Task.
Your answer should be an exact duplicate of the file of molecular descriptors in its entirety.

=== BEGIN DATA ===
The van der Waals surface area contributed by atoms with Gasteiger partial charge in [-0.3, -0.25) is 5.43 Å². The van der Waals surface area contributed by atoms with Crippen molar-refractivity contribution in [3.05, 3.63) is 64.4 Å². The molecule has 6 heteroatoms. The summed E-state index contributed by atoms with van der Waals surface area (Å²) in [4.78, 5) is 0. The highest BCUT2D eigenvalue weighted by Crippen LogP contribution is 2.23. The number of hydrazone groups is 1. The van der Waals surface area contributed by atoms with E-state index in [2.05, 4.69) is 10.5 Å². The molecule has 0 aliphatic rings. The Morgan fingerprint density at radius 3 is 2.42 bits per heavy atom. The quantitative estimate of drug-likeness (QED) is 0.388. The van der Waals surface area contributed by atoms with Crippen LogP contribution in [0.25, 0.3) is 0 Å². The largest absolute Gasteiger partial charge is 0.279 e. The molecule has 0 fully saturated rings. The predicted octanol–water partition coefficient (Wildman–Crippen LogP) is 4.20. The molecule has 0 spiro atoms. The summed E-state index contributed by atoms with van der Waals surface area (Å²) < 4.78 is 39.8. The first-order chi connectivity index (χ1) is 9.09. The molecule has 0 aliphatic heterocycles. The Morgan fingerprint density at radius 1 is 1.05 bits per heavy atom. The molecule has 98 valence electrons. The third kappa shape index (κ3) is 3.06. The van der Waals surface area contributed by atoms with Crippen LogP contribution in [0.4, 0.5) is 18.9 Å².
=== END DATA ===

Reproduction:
The van der Waals surface area contributed by atoms with Gasteiger partial charge in [-0.3, -0.25) is 5.43 Å². The van der Waals surface area contributed by atoms with Crippen molar-refractivity contribution in [3.05, 3.63) is 64.4 Å². The molecule has 6 heteroatoms. The summed E-state index contributed by atoms with van der Waals surface area (Å²) in [4.78, 5) is 0. The highest BCUT2D eigenvalue weighted by Crippen LogP contribution is 2.23. The number of hydrazone groups is 1. The van der Waals surface area contributed by atoms with E-state index in [2.05, 4.69) is 10.5 Å². The molecule has 0 aliphatic rings. The Morgan fingerprint density at radius 3 is 2.42 bits per heavy atom. The quantitative estimate of drug-likeness (QED) is 0.388. The van der Waals surface area contributed by atoms with Crippen LogP contribution in [0.25, 0.3) is 0 Å². The largest absolute Gasteiger partial charge is 0.279 e. The molecule has 0 fully saturated rings. The predicted octanol–water partition coefficient (Wildman–Crippen LogP) is 4.20. The molecule has 0 spiro atoms. The summed E-state index contributed by atoms with van der Waals surface area (Å²) < 4.78 is 39.8. The first-order chi connectivity index (χ1) is 9.09. The molecule has 0 aliphatic heterocycles. The Morgan fingerprint density at radius 1 is 1.05 bits per heavy atom. The molecule has 98 valence electrons. The third kappa shape index (κ3) is 3.06. The van der Waals surface area contributed by atoms with Crippen LogP contribution in [0.4, 0.5) is 18.9 Å².